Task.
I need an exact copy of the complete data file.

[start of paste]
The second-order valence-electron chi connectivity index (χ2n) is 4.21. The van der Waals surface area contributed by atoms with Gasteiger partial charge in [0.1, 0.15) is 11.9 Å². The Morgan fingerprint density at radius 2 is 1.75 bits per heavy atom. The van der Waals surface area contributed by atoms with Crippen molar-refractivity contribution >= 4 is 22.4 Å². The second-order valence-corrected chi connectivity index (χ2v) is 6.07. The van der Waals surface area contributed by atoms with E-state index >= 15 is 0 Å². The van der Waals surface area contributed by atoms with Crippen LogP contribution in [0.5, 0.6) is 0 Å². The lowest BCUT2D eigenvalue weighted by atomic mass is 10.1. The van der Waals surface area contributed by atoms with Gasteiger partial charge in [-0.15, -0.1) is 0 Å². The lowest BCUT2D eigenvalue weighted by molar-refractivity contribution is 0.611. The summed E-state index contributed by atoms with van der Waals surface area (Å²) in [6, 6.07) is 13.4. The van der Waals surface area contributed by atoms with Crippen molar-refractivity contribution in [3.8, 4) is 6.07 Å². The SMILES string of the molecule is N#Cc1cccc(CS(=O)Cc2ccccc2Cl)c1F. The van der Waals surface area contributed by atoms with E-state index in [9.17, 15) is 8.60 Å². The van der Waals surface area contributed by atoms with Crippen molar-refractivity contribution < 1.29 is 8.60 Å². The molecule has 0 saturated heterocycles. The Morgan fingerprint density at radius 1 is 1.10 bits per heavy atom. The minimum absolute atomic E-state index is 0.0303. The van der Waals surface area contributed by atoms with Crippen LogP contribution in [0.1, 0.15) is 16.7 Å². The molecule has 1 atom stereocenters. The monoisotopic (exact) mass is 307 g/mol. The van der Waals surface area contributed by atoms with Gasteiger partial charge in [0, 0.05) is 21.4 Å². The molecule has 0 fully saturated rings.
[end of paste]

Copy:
The second-order valence-electron chi connectivity index (χ2n) is 4.21. The van der Waals surface area contributed by atoms with Gasteiger partial charge in [0.1, 0.15) is 11.9 Å². The Morgan fingerprint density at radius 2 is 1.75 bits per heavy atom. The van der Waals surface area contributed by atoms with Crippen molar-refractivity contribution >= 4 is 22.4 Å². The second-order valence-corrected chi connectivity index (χ2v) is 6.07. The van der Waals surface area contributed by atoms with E-state index >= 15 is 0 Å². The van der Waals surface area contributed by atoms with Crippen LogP contribution in [0.5, 0.6) is 0 Å². The lowest BCUT2D eigenvalue weighted by atomic mass is 10.1. The van der Waals surface area contributed by atoms with Gasteiger partial charge in [-0.15, -0.1) is 0 Å². The lowest BCUT2D eigenvalue weighted by molar-refractivity contribution is 0.611. The summed E-state index contributed by atoms with van der Waals surface area (Å²) in [6, 6.07) is 13.4. The van der Waals surface area contributed by atoms with Crippen molar-refractivity contribution in [3.8, 4) is 6.07 Å². The SMILES string of the molecule is N#Cc1cccc(CS(=O)Cc2ccccc2Cl)c1F. The van der Waals surface area contributed by atoms with E-state index in [9.17, 15) is 8.60 Å². The van der Waals surface area contributed by atoms with Crippen molar-refractivity contribution < 1.29 is 8.60 Å². The molecule has 0 saturated heterocycles. The Morgan fingerprint density at radius 1 is 1.10 bits per heavy atom. The minimum absolute atomic E-state index is 0.0303. The van der Waals surface area contributed by atoms with Crippen LogP contribution in [0.1, 0.15) is 16.7 Å². The molecule has 1 atom stereocenters. The monoisotopic (exact) mass is 307 g/mol. The van der Waals surface area contributed by atoms with Gasteiger partial charge in [0, 0.05) is 21.4 Å². The molecule has 0 fully saturated rings.